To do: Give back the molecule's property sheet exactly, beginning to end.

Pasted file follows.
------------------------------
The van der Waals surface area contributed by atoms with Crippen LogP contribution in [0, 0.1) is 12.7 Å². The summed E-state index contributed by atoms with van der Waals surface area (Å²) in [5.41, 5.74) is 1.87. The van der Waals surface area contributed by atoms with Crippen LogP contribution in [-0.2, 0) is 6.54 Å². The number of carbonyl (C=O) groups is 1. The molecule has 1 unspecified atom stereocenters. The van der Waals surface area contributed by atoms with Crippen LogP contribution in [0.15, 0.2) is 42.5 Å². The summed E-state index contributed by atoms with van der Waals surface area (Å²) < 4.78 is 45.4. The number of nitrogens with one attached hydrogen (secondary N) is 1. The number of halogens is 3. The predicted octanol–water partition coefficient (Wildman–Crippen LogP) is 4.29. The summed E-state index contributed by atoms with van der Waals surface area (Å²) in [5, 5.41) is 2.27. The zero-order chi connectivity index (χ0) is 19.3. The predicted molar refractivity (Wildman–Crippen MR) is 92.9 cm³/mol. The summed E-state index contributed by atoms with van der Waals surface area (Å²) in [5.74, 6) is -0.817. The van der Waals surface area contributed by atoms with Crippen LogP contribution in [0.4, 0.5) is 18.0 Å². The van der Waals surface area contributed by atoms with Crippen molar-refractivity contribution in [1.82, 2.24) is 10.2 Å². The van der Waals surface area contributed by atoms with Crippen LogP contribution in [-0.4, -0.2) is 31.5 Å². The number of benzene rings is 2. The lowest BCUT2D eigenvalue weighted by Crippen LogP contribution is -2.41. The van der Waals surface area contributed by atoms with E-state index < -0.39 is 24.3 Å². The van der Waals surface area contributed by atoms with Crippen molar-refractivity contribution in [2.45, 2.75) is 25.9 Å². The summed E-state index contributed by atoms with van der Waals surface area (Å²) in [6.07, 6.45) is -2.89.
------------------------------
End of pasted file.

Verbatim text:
The van der Waals surface area contributed by atoms with Crippen LogP contribution in [0, 0.1) is 12.7 Å². The summed E-state index contributed by atoms with van der Waals surface area (Å²) in [5.41, 5.74) is 1.87. The van der Waals surface area contributed by atoms with Crippen LogP contribution in [-0.2, 0) is 6.54 Å². The number of carbonyl (C=O) groups is 1. The molecule has 1 unspecified atom stereocenters. The van der Waals surface area contributed by atoms with Crippen LogP contribution in [0.15, 0.2) is 42.5 Å². The summed E-state index contributed by atoms with van der Waals surface area (Å²) < 4.78 is 45.4. The number of nitrogens with one attached hydrogen (secondary N) is 1. The number of halogens is 3. The predicted octanol–water partition coefficient (Wildman–Crippen LogP) is 4.29. The summed E-state index contributed by atoms with van der Waals surface area (Å²) in [5, 5.41) is 2.27. The zero-order chi connectivity index (χ0) is 19.3. The predicted molar refractivity (Wildman–Crippen MR) is 92.9 cm³/mol. The summed E-state index contributed by atoms with van der Waals surface area (Å²) in [5.74, 6) is -0.817. The van der Waals surface area contributed by atoms with Crippen LogP contribution in [0.4, 0.5) is 18.0 Å². The van der Waals surface area contributed by atoms with Crippen molar-refractivity contribution in [1.82, 2.24) is 10.2 Å². The van der Waals surface area contributed by atoms with Crippen LogP contribution in [-0.4, -0.2) is 31.5 Å². The number of benzene rings is 2. The lowest BCUT2D eigenvalue weighted by Crippen LogP contribution is -2.41. The van der Waals surface area contributed by atoms with E-state index < -0.39 is 24.3 Å². The van der Waals surface area contributed by atoms with Crippen molar-refractivity contribution in [2.45, 2.75) is 25.9 Å². The summed E-state index contributed by atoms with van der Waals surface area (Å²) in [6.07, 6.45) is -2.89.